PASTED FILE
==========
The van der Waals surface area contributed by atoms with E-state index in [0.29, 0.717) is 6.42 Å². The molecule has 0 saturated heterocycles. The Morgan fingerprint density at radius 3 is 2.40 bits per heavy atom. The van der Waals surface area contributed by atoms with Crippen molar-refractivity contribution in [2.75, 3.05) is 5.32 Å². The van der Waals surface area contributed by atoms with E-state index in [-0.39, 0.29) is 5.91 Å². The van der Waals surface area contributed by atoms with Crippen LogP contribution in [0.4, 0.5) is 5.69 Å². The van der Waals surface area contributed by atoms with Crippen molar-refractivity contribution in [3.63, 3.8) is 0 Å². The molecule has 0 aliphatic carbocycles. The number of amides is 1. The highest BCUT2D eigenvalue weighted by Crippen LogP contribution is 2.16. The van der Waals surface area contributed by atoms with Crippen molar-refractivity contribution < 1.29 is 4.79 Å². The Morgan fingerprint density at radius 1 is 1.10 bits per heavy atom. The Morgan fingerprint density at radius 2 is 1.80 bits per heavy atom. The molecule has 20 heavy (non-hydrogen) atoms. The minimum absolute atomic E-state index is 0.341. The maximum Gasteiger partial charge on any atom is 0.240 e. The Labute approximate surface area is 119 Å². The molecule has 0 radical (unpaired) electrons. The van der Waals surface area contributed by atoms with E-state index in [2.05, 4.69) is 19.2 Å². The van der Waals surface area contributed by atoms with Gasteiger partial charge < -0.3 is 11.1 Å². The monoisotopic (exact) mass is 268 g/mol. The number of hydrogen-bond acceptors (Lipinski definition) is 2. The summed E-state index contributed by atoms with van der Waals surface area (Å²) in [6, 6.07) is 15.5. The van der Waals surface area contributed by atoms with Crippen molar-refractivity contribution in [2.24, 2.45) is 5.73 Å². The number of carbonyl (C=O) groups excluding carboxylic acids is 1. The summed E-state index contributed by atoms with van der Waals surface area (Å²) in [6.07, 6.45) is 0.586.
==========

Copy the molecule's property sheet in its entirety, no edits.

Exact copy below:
The van der Waals surface area contributed by atoms with E-state index in [0.29, 0.717) is 6.42 Å². The molecule has 0 saturated heterocycles. The Morgan fingerprint density at radius 3 is 2.40 bits per heavy atom. The van der Waals surface area contributed by atoms with Crippen molar-refractivity contribution in [2.75, 3.05) is 5.32 Å². The van der Waals surface area contributed by atoms with E-state index in [-0.39, 0.29) is 5.91 Å². The van der Waals surface area contributed by atoms with Crippen LogP contribution in [0.4, 0.5) is 5.69 Å². The van der Waals surface area contributed by atoms with Crippen molar-refractivity contribution in [3.63, 3.8) is 0 Å². The molecule has 0 aliphatic carbocycles. The number of amides is 1. The highest BCUT2D eigenvalue weighted by Crippen LogP contribution is 2.16. The van der Waals surface area contributed by atoms with Crippen molar-refractivity contribution < 1.29 is 4.79 Å². The Morgan fingerprint density at radius 1 is 1.10 bits per heavy atom. The Morgan fingerprint density at radius 2 is 1.80 bits per heavy atom. The molecule has 20 heavy (non-hydrogen) atoms. The minimum absolute atomic E-state index is 0.341. The maximum Gasteiger partial charge on any atom is 0.240 e. The Labute approximate surface area is 119 Å². The molecule has 0 radical (unpaired) electrons. The van der Waals surface area contributed by atoms with E-state index in [2.05, 4.69) is 19.2 Å². The van der Waals surface area contributed by atoms with Gasteiger partial charge < -0.3 is 11.1 Å². The monoisotopic (exact) mass is 268 g/mol. The number of hydrogen-bond acceptors (Lipinski definition) is 2. The summed E-state index contributed by atoms with van der Waals surface area (Å²) in [6, 6.07) is 15.5. The van der Waals surface area contributed by atoms with Crippen molar-refractivity contribution in [2.24, 2.45) is 5.73 Å². The number of carbonyl (C=O) groups excluding carboxylic acids is 1. The summed E-state index contributed by atoms with van der Waals surface area (Å²) in [6.07, 6.45) is 0.586.